By the time it was under control, the recent global outbreak of the “WannaCry” “ransomware” virus had infected tens of thousands of computers in 150 countries around the world. The fast-moving cyberattack shut down hospitals in Britain, disrupted utilities in Spain and railways in Germany, and hit the private sector as well, including U.S. logistics giant FedEx.
The scope and speed of the attack show just how interconnected and fragile the infrastructure of global commerce is – to be so quickly disrupted by a virus that a simple software update could have blocked. It’s also a vulnerability that criminals are all too eager to exploit: International cybercrime is a booming international business.
In fact, says Europol’s 2016 Internet Organized Crime Assessment Report, the “increase in volume, scope and financial damage combined with the asymmetric risk that characterises cybercrime has reached such a level that in some EU countries cybercrime may have surpassed traditional crime in terms of reporting.”
While cybercrime also includes the activities of terrorists looking to take down public safety systems or that of spies hoping to steal national security secrets, much of the world’s cybercrime is motivated by pure profit. According to Verizon’s 2017 Data Breach Investigations Report, 73 percent of breaches are financially motivated and 51 percent of data breaches involve organized crime.
A few more facts about the business of cybercrime from Verizon’s report:
- Financial firms were the industry sector most targeted by hackers.
24 percent of the victims of data breaches reported by Verizon in 2017 were at financial organizations, and the sector recorded 998 incidents last year, including 471 confirmed thefts of data. The most common crimes were thefts of customer passwords as well as the use of skimmers and cameras at ATMs. Also increasingly prevalent, along with the rise of apps like ApplePay, are “banking Trojans” – fraudulent apps that pose as legitimate ones and directly steal money from your bank account.
While hackers like to target banks (that’s where the money is, as the old saw goes), other popular targets include retailers (326 incidents), healthcare (458 incidents) and education (455 incidents).
- Ransomware is increasingly common.
While ransomware viruses such as WannaCry have been around since 1989, says the Verizon report, their prevalence has dramatically increased along with their profitability. They are now the fifth most common type of malware attack, according to Verizon.
Most ransomware programs work like WannaCry, which encrypt victims’ computers and threaten to delete their files in the absence of a payment. You can think of them as a particularly malicious piece of e-commerce. According to Europol, ransomware viruses, including such widespread variants as Cryptowall, Cryptolocker and Locky, typically demand payment via the global crypto-currency Bitcoin and use the open-source software Tor, which enables anonymous Internet communication worldwide.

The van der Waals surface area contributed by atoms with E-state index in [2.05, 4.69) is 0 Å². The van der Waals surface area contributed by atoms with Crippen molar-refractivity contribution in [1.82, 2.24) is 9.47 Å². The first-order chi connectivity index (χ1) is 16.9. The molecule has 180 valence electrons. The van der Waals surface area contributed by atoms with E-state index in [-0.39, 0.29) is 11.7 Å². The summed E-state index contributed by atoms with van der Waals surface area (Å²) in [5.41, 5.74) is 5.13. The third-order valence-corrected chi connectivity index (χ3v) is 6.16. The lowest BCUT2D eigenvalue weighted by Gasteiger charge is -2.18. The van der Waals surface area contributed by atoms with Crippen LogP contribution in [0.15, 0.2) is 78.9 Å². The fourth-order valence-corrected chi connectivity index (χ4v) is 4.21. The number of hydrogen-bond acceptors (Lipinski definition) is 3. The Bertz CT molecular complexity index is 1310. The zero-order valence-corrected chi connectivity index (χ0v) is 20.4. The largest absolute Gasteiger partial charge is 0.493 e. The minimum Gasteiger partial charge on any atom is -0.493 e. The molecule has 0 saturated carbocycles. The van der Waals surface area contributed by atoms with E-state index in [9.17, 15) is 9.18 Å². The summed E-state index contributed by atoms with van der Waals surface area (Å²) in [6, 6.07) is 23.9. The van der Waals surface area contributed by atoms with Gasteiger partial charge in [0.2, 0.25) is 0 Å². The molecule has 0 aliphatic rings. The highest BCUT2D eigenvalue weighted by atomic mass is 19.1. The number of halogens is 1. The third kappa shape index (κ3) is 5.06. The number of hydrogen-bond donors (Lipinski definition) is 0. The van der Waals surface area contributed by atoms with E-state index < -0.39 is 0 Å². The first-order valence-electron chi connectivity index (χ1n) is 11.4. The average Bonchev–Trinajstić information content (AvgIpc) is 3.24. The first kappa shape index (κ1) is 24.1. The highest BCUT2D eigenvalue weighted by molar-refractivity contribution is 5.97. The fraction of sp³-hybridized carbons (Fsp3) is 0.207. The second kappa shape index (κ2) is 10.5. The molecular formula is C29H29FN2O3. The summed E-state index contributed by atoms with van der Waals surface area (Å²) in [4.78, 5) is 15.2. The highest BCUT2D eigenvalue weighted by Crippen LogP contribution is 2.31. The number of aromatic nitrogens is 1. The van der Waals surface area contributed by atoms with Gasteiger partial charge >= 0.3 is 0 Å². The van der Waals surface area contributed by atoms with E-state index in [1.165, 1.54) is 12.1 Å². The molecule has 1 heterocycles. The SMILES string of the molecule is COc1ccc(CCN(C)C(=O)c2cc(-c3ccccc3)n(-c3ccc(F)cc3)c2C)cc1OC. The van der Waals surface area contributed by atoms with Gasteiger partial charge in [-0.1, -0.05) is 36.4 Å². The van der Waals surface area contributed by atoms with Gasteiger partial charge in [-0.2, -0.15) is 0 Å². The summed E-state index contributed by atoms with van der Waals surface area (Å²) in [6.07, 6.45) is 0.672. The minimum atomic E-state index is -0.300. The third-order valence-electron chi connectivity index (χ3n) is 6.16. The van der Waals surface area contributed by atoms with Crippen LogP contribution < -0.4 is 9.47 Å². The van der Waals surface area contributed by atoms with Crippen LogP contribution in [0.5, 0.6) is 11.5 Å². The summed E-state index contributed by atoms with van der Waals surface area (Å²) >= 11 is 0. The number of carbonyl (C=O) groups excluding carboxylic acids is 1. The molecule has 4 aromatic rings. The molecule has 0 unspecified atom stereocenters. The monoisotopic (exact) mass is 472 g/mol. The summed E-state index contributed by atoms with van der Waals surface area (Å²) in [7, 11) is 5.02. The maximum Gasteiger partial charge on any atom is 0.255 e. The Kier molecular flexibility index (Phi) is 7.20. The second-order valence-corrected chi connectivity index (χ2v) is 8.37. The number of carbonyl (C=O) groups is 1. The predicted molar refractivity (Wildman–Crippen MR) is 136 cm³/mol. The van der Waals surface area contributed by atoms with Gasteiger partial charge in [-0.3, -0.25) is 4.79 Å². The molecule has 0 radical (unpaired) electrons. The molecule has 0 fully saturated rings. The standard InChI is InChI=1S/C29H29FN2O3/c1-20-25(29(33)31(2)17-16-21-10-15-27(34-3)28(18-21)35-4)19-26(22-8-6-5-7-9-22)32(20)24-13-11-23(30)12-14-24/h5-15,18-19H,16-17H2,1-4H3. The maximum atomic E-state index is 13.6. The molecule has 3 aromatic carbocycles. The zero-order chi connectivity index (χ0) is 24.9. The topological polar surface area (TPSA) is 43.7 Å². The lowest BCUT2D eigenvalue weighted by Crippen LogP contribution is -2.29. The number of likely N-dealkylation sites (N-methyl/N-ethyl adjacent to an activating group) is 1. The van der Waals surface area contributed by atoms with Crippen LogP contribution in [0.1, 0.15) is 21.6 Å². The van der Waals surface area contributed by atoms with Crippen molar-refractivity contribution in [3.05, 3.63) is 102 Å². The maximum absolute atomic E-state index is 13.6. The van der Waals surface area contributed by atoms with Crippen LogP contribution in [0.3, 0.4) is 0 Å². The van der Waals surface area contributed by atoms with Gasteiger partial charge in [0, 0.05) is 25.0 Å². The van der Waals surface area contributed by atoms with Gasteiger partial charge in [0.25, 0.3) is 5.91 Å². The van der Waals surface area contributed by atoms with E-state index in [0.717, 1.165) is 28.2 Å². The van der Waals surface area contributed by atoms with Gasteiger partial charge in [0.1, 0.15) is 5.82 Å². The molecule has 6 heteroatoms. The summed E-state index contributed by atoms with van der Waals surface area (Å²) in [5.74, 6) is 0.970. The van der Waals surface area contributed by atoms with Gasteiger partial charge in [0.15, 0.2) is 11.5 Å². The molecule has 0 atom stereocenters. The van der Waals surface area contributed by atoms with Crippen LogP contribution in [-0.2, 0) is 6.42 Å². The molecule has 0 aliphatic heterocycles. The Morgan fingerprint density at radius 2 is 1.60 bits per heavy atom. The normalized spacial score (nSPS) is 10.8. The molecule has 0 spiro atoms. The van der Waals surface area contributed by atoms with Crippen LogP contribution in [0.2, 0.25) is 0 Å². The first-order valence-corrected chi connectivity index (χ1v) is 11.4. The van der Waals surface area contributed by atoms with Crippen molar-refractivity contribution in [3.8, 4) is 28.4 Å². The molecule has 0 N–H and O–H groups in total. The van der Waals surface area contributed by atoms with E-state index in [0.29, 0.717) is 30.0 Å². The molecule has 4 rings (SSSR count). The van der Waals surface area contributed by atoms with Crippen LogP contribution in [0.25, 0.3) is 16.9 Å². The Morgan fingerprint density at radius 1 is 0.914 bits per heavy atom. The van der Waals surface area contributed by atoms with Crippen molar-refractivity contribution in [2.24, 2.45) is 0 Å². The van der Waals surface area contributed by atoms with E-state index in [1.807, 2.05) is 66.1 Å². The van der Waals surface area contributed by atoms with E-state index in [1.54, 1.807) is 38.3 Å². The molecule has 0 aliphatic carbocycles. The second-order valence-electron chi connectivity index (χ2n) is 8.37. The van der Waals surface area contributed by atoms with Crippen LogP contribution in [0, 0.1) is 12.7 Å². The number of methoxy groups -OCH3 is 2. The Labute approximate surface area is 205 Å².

- Espionage motivates a significant share of cybercrimes.
While profit is the number one motive for cybercriminals, espionage is also a common goal.
According to Verizon, 21 percent of all breaches in 2017 were related to espionage, including the overwhelming majority of breaches reported in the manufacturing sector. In fact, of the 620 incidents reported to Verizon among manufacturers, 94 percent were motivated by espionage, including primarily the theft of trade secrets.
The criminals engaging in this activity are often out to steal a competitor’s R&D, rather than invest in it themselves, or to grab closely guarded information on industrial processes, formulas for proprietary chemicals or plans for future products. Many of these actors might also be involved with foreign countries – the Verizon report finds that “state-affiliated actors” (e.g., North Korea or Russia) were involved in 18 percent of the data breaches reported in 2017.
While the rise of the Internet has been a boon for consumers and businesses worldwide, the parallel rise of cybercrime is a growing threat to the vitality of global commerce.
Fortunately, governments and businesses increasingly aware of the risks are fighting back. And with those efforts has come the creation of yet another global industry likely to gain much more future prominence: cybersecurity.
Anne Kim is a contributing editor to Washington Monthly and the author of Abandoned: America’s Lost Youth and the Crisis of Disconnection, forthcoming in 2020 from the New Press. Her writings on economic opportunity, social policy, and higher education have appeared in numerous national outlets, including the Washington Monthly, the Washington Post, Governing and Atlantic.com, among others. She is a veteran of the think tanks the Progressive Policy Institute and Third Way as well as of Capitol Hill, where she worked for Rep. Jim Cooper (D-TN). Anne has a law degree from Duke University and a bachelor’s in journalism from the University of Missouri-Columbia.